COLUMBUS — Gov. John Kasich expects to unveil his plans to revamp the state’s school funding formula later this month, with the potential for incentives for teacher performance, growing use of technology and increased interactions among business and school communities among the possible issues that will be addressed.
“... I don’t like to even call it a school funding bill, because it’s going to be much more comprehensive than just giving money somewhere, because that’s not all that matters ...,” the governor said, telling reporters later, “I believe it’s more than just the dollars.”
Kasich made the comments after the ceremonial signing of legislation Monday to change the way Ohio gauges school performance, shifting from existing labels to an A-F grading scale implemented over the next two school years.
Proponents believe the change is needed because the current system is too confusing for parents to understand and makes it difficult to compare the performance of one district to another.
“... We parents don’t have to be bilingual to understand education jargon any longer,” said Judy Blackburn, a parent who spoke at Monday’s press event. “We all speak letter grades. We know what they mean because we’ve seen them all of our lives. We know what As, Bs and Cs mean.”
Kasich added later, “It’s going to allow parents to more clearly understand the quality of their school and how their involvement can help to drive up education. ... It allows teachers, superintendents, school officials, school board members to know how the school’s doing....”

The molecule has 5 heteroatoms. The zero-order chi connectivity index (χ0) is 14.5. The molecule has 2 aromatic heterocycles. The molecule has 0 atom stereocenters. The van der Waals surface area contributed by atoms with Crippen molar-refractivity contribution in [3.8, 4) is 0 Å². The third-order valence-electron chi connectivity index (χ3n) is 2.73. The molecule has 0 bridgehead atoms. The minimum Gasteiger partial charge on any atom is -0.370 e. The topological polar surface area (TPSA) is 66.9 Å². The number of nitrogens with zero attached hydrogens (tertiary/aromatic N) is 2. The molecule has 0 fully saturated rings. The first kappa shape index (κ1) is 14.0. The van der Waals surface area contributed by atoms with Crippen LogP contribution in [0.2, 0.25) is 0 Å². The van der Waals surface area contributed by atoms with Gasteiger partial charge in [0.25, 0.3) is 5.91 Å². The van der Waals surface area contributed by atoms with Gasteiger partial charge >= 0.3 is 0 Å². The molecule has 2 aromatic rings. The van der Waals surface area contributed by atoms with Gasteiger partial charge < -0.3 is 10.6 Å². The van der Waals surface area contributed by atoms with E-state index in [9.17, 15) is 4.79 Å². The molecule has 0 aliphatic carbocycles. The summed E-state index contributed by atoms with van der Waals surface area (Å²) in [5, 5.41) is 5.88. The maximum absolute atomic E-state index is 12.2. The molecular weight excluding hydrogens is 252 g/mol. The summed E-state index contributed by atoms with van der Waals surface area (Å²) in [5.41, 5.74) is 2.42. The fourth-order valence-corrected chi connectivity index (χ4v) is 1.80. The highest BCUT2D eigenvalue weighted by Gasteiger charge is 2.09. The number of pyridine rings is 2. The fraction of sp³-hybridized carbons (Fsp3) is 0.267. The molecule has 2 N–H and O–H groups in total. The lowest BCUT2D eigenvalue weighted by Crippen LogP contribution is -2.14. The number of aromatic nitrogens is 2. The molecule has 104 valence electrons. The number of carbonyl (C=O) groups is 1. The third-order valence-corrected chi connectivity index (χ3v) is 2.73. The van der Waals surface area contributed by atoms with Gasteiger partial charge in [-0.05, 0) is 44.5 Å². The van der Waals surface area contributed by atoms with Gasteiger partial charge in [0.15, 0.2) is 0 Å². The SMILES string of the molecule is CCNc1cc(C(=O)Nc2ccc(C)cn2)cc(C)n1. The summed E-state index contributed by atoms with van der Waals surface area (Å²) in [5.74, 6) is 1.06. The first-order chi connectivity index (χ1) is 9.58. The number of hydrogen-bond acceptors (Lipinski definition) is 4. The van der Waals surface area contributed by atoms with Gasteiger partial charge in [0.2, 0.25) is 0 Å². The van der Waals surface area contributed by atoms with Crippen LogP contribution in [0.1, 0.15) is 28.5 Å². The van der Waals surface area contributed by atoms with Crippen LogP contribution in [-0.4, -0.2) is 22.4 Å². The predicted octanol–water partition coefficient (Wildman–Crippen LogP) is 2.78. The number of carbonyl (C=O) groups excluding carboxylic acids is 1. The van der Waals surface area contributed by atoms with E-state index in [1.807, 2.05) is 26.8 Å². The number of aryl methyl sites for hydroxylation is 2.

The governor also used the event at a suburban Columbus elementary school to tout other initiatives implemented under his administration — a third-grade reading guarantee, with increased intervention at earlier ages, improved teacher evaluations and more career preparation.
Kasich offered generalities but no specifics on the plan, saying the full details would be announced during a town hall meeting in a couple of weeks, sometime before his annual State of the State address to lawmakers and his biennial budget rollout.
“You don’t want to get things out before it’s completely done, and you don’t want to get things out until you have a really good way of explaining it, because it’s very complicated,” he said. “School funding is extremely complicated. You move one thing and it moves another. You really want to get it right, and you don’t want to confuse people out of the box.”
Asked about the potential for teacher bonuses tied to school report card performance, Kasich said, “I’m a big believer in teacher bonuses, but we think we have a way perhaps in our school education proposal that could allow school districts to design programs [to do that]. ... There will be things in that bill that I believe can empower a local district to make decisions like that.”